( That said, from earliest times the idea of Judaism being a family tradition alone doesn’t really have traction. Abraham and Sarah famously “made souls” in Haran before leaving on God’s instructions ‘Lech Lecha’ – go, leave your ancestral land and go to the land I will show you” (Genesis 12:5). These souls are understood to be people they had converted to their faith; in other words, birth is only one doorway into Judaism, and the formation of Jews happens in a wider context than family alone.)

So I was thinking about the genealogical line between me and Pinchas Halevy Horowitz, the 13 generations between us, eight of whom were rabbinic families whose history I know only sketchily, and I wondered about what this relationship might mean, how his life fed ultimately into mine. I wondered too about how Judaism had developed in the almost 400 years since his death, what had changed, what had endured. For the truth about Judaism and about families is that they are not monolithic, they do not stay the same and their natural state is of flux and of change.

So if my ur-ancestor Pinchas was sitting here today in the synagogue that bears his name, what would be familiar to him? What would be radically changed? And what would be the golden thread, the Shalshelet haKabbalah, that ties his community to us, the latest in the toledot line?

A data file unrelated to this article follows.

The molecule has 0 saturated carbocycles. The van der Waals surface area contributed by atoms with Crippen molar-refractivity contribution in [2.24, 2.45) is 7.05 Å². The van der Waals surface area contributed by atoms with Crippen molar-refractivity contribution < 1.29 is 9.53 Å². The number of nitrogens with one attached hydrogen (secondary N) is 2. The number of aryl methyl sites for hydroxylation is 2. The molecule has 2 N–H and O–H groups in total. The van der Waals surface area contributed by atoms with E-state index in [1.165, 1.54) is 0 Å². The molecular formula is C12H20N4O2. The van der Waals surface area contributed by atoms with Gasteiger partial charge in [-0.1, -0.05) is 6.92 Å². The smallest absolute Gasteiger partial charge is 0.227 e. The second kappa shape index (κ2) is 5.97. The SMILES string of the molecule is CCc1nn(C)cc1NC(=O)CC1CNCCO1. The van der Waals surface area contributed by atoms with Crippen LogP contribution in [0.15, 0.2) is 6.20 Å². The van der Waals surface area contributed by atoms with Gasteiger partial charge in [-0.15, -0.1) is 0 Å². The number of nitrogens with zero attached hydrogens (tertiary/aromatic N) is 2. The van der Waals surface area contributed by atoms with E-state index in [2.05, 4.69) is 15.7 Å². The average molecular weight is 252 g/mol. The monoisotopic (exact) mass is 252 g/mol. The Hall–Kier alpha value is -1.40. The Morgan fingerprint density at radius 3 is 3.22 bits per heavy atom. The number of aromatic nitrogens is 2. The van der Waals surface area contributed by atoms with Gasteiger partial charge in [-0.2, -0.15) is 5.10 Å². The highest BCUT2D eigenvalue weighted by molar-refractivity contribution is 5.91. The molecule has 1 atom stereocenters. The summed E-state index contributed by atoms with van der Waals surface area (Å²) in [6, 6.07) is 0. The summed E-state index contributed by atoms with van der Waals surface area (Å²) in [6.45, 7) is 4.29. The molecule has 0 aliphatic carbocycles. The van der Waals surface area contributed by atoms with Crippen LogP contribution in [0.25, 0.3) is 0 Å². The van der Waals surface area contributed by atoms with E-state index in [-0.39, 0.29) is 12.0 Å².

There is a famous story in the Talmud (Menachot 29b) “Rabbi Yehudah said, “Rav said, “When Moses ascended to the heavens, he found the Holy One, sitting and attaching crowns to the letters. He said to God “Sovereign of the Universe! What are you doing? God said to him, “There is one man who will exist after many generations, and Akiva the son of Yosef is his name, he will in the future expound on every crown and crown piles and piles of laws.” Moses said “Sovereign of the Universe! Show him to me.” He said to him, “Turn around.” He went and sat behind the students in Rabbi Akiva’s Beit Midrash, and he did not know what they were talking [about]. He became upset but when he heard the students ask “Our teacher, from where do you learn this?” And heard Akiva answer “It is a law [that was taught] to Moses at Sinai” he calmed down.

This very early Talmudic story sets the rabbinic principle that Judaism evolves, and that what was understood or necessary in one generation was not written in stone. Just as Moses would not understand the teachings of Akiva, so would Pinchas Halevy Horowitz not recognise much of the Judaism of the 21st century.  Yet there is a great deal he would recognise. The great themes of this service have remained the same since the Rosh Hashanah liturgy was instituted and the mussaf service in particular is explicit about the leitmotifs of the festival – Malchuyot, Zichronot and Shofarot – the Coronation of God, the time for both we and God to Remember each other, and the blowing of the Shofar. Essentially, the service we have today stays true to the ancient themes of Rosh Hashanah.